These threads were lame on their own, but I think they hurt the episode more because Gunnar and Scarlett's story felt severely underdeveloped. The two of them have been on quite the journey this season and yet here, all they got was one real scene together and then a couple of moments with Gunnar seething over Scarlett's re-discovered relationship with Avery. And yet, the result of that was... a proposal? We didn't see Scarlett say yes, but I'm hoping she says no. It was a last-ditch effort from Gunnar, who—though he ditched the leather jacket and pushed his hair back upward—is still pretty lost as an individual. But above all else, that proposal felt like it was tacked on just in case the show go canceled. I'll be very, very interested to see how the show writes around it in Season 2, or if Khouri and Dee Johnson will simply run away from it immediately.
Still, after some true creative problems and low spots, it does feel like Nashville found itself a little bit more at the tail-end of this first season. The finale did a fine job of pushing the right stories forward while still producing some admittedly goofy cliffhangers. I'm not quite sure Nashville has yet lived up to the quality and promise of that great pilot, but it weathered the storm well enough. While I hope that it manages to dial back some of the histrionics in next season, all of the primary characters made it to a place where the show's character-based soapiness could be more assured come the fall.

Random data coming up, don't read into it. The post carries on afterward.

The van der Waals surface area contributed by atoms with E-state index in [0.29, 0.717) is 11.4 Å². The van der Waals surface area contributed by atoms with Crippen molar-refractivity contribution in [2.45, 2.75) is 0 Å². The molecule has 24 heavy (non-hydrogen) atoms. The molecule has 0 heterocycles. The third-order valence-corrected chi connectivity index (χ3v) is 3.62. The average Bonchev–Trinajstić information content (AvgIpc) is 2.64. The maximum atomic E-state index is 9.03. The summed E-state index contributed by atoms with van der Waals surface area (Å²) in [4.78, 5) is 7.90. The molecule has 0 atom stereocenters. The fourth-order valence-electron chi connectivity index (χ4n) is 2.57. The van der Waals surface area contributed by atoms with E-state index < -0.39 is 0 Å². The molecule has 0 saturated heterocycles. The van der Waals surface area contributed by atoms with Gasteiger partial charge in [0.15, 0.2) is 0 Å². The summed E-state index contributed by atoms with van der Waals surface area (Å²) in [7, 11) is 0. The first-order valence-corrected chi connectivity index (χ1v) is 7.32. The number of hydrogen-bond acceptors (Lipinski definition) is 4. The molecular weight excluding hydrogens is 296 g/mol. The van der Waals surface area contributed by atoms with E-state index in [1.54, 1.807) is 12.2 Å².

– Preeeeeety silly that both Juliette and Rayna high-tailed it out of the CMA Awards. Cool that Juliette won, but I'm certain that their disappearances would be hot topics on the country music gossip blogs. Those exist, right?
– Also CMA-related: Rayna's outfit on-stage was not good. I love Connie Britton, but that top was just too tight in the wrong places.
– The amount of music per episode declined quite a bit in the second half of the season. I'm wondering if that's simply a byproduct of the stories being told, or if some of the reported-on production issues extend to the music. It's not easy to crank out those originals, huh?
– If I did Nashville power rankings, Avery would be near the top. What a meteoric rise for that guy.
– Will's presence in the concluding montage leads me to believe that the show views him as an important character in Nashville's world. Here's to hoping that Chris Carmack is a regular next year.
– Thanks for reading and commenting on these reviews, folks. Glad to do them over the last stretch of episodes.
– What worked for you, or didn't work for you, in this finale?